May 3, 1909 (11th Parliament, 1st Session)


John Barr

Conservative (1867-1942)


At this late stage of the session, when we are anxious to bring our work to a close, it is very unfortunate that this Bill should be brought up again. When the right hon. gentleman turned it down the otheT day, we thought we had heard the last of it for this session at least, but we have it popping up again like an irrepressible jack-in-the-box. The legal aspect of the question has been fully discussed, and I do not think it can be seriously pretended that this government has exclusive jurisdiction. Even if the British North America Act be strained to give it some jurisdiction, at least the Ontario government have rights in these water-powers within their own province, and ought to be left free to deal with them. We are told that the Bill passed the committee, but we must remember that it passed at a rather stormy meeting and contrary to the vote of the Ontario members, both Liberal and Conservative. It only passed by virtue of the vote of members from the other provinces who are not directly interested and who were drummed up for that purpose. I know that Ontario members on the Liberal side remained away and refused to vote for the Bill but did not like to appear and vote against it out of regard for my hon. friend the promoter of "the Bill (Mr. Conmee). I hope that no one imagines that we on this side oppose the measure because my hon. friend is the promoter. We would oppose it just as strongly if it were put forward by an hon. member on this side. We are opposing it on principle, because we believe it is of vital importance to the province of Ontario that that province should have control in this matter, and if necessary we are prepared to oppose it from day to day and thus prolong this session which we all desire to see brought to an end. I think the right hon. the Prime Minister has been ill advised in giving his consent to have this Bill brought up again. We must remember that the company in question is largely controlled by American citizens, who will no doubt, in the working out of the measure place the interest of their own country first. Let me remind the House that when the Niagara Power Company Bill was brought in a year ago, we took the precaution to provide that only the surplus power should be sold on the other side of the line, but no such precaution is taken in this measure, and the company may sell the greater part of its power in the United States. Under the circumstances, the Bill is a most dangerous one. The Ontario government have appointed an electric commis-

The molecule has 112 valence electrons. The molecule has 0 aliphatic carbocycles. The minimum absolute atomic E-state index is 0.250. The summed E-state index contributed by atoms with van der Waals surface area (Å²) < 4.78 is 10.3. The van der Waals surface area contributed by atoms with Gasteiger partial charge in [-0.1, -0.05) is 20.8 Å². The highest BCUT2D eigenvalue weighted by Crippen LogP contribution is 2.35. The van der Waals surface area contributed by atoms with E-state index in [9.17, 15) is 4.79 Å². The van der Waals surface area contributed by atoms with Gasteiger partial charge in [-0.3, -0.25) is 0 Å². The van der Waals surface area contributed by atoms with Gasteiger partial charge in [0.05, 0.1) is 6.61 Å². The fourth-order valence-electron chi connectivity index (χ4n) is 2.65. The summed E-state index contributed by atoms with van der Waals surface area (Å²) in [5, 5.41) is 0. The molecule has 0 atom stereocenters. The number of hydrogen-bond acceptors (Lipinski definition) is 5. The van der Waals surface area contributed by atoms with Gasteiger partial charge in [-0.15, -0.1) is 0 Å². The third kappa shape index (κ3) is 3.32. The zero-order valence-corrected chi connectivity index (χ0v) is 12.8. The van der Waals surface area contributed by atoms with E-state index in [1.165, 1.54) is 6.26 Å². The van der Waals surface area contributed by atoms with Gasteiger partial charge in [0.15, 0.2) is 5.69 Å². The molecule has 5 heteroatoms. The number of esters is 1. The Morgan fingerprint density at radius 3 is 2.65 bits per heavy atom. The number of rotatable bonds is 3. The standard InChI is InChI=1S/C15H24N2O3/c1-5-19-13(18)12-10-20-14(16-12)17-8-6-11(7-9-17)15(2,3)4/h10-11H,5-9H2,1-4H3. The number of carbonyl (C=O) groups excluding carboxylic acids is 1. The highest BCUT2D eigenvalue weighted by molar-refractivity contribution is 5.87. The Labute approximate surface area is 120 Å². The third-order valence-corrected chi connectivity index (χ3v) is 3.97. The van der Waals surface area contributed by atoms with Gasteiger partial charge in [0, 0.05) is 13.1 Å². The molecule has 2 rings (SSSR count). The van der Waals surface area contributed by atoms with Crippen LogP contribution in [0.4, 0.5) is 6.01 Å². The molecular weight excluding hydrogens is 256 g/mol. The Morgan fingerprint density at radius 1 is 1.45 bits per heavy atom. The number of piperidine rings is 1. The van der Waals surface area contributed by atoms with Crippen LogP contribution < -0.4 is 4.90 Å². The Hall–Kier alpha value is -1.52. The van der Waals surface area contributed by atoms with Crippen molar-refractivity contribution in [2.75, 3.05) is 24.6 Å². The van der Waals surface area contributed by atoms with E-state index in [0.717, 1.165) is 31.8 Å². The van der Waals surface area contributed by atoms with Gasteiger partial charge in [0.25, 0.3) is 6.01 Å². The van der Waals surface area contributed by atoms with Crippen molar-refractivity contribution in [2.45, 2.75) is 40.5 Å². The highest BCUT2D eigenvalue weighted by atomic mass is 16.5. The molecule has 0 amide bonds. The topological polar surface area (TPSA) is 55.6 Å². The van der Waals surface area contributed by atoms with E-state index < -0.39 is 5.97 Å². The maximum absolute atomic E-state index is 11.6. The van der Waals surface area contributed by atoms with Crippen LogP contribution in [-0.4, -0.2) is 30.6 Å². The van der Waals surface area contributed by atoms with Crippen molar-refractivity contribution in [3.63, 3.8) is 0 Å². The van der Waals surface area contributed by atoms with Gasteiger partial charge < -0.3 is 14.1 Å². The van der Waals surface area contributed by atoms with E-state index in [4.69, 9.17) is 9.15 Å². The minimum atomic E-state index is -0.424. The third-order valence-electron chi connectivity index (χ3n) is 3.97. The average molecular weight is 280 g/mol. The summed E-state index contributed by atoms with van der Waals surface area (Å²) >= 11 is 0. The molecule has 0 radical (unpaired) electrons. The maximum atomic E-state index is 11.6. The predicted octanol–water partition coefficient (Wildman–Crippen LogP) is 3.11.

sion which has done good work in the province of Ontario, and that policy has been endorsed by an overwhelming majority of the free and independent electors of that province. If there is one Act more than another of the Ontario government which the people appreciate it is their reserving of these powers for the province. Under the circumstances, it would be a blunder and a crime against the province of Ontario if we should pass this Bill. This House ought not to put itself in a hostile attitude to any province. We ought to remember that our water-powers are the greatest assets which our provinces possess. They are the white coal of the country, to which we look to take the place of the ordinary coal when that is exhausted. Under the circumstances we ought to be very careful not to give a perpetual franchise which will take this power out of the province altogether. This is one of the greatest water-powers we have in that part of the country. Without going into the legal question, it seems to me that the province is better fitted to deal with this asset than is the Dominion parliament. Charters of this kind are usually given by the Ontario government; and if this session be delayed on account of this Bill, the responsibility must Test on this government.

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